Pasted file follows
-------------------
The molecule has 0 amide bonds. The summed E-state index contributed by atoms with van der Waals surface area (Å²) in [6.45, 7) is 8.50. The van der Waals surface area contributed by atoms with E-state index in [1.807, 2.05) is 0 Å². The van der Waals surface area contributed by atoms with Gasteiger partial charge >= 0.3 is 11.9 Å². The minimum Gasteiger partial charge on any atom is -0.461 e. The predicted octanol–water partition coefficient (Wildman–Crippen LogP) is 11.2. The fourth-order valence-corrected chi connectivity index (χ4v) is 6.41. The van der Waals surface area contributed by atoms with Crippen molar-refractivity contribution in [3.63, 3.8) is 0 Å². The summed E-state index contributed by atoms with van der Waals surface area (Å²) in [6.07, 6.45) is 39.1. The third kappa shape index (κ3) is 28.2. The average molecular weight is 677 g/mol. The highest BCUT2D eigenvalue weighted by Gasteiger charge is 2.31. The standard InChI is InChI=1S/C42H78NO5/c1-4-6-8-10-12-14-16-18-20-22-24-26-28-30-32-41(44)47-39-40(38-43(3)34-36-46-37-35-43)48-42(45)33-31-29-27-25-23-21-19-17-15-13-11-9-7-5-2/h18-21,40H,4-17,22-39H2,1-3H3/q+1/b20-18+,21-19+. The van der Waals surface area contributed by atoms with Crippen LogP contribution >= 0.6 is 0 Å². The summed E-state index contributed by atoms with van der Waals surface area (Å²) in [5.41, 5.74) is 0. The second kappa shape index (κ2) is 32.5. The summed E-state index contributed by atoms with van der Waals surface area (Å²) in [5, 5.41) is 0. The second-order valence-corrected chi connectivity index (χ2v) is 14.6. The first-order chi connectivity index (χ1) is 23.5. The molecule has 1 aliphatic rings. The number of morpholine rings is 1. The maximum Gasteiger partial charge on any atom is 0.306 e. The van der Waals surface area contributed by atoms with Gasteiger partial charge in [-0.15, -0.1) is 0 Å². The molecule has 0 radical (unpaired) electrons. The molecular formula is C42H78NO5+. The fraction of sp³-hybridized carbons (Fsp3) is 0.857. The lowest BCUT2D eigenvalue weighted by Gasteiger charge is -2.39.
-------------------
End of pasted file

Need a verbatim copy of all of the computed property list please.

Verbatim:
The molecule has 0 amide bonds. The summed E-state index contributed by atoms with van der Waals surface area (Å²) in [6.45, 7) is 8.50. The van der Waals surface area contributed by atoms with E-state index in [1.807, 2.05) is 0 Å². The van der Waals surface area contributed by atoms with Gasteiger partial charge >= 0.3 is 11.9 Å². The minimum Gasteiger partial charge on any atom is -0.461 e. The predicted octanol–water partition coefficient (Wildman–Crippen LogP) is 11.2. The fourth-order valence-corrected chi connectivity index (χ4v) is 6.41. The van der Waals surface area contributed by atoms with Crippen molar-refractivity contribution in [3.63, 3.8) is 0 Å². The summed E-state index contributed by atoms with van der Waals surface area (Å²) in [6.07, 6.45) is 39.1. The third kappa shape index (κ3) is 28.2. The average molecular weight is 677 g/mol. The highest BCUT2D eigenvalue weighted by Gasteiger charge is 2.31. The standard InChI is InChI=1S/C42H78NO5/c1-4-6-8-10-12-14-16-18-20-22-24-26-28-30-32-41(44)47-39-40(38-43(3)34-36-46-37-35-43)48-42(45)33-31-29-27-25-23-21-19-17-15-13-11-9-7-5-2/h18-21,40H,4-17,22-39H2,1-3H3/q+1/b20-18+,21-19+. The van der Waals surface area contributed by atoms with Crippen LogP contribution >= 0.6 is 0 Å². The summed E-state index contributed by atoms with van der Waals surface area (Å²) in [5.41, 5.74) is 0. The second kappa shape index (κ2) is 32.5. The summed E-state index contributed by atoms with van der Waals surface area (Å²) in [5, 5.41) is 0. The second-order valence-corrected chi connectivity index (χ2v) is 14.6. The first-order chi connectivity index (χ1) is 23.5. The molecule has 1 aliphatic rings. The number of morpholine rings is 1. The maximum Gasteiger partial charge on any atom is 0.306 e. The van der Waals surface area contributed by atoms with Gasteiger partial charge in [-0.15, -0.1) is 0 Å². The molecule has 0 radical (unpaired) electrons. The molecular formula is C42H78NO5+. The fraction of sp³-hybridized carbons (Fsp3) is 0.857. The lowest BCUT2D eigenvalue weighted by Gasteiger charge is -2.39.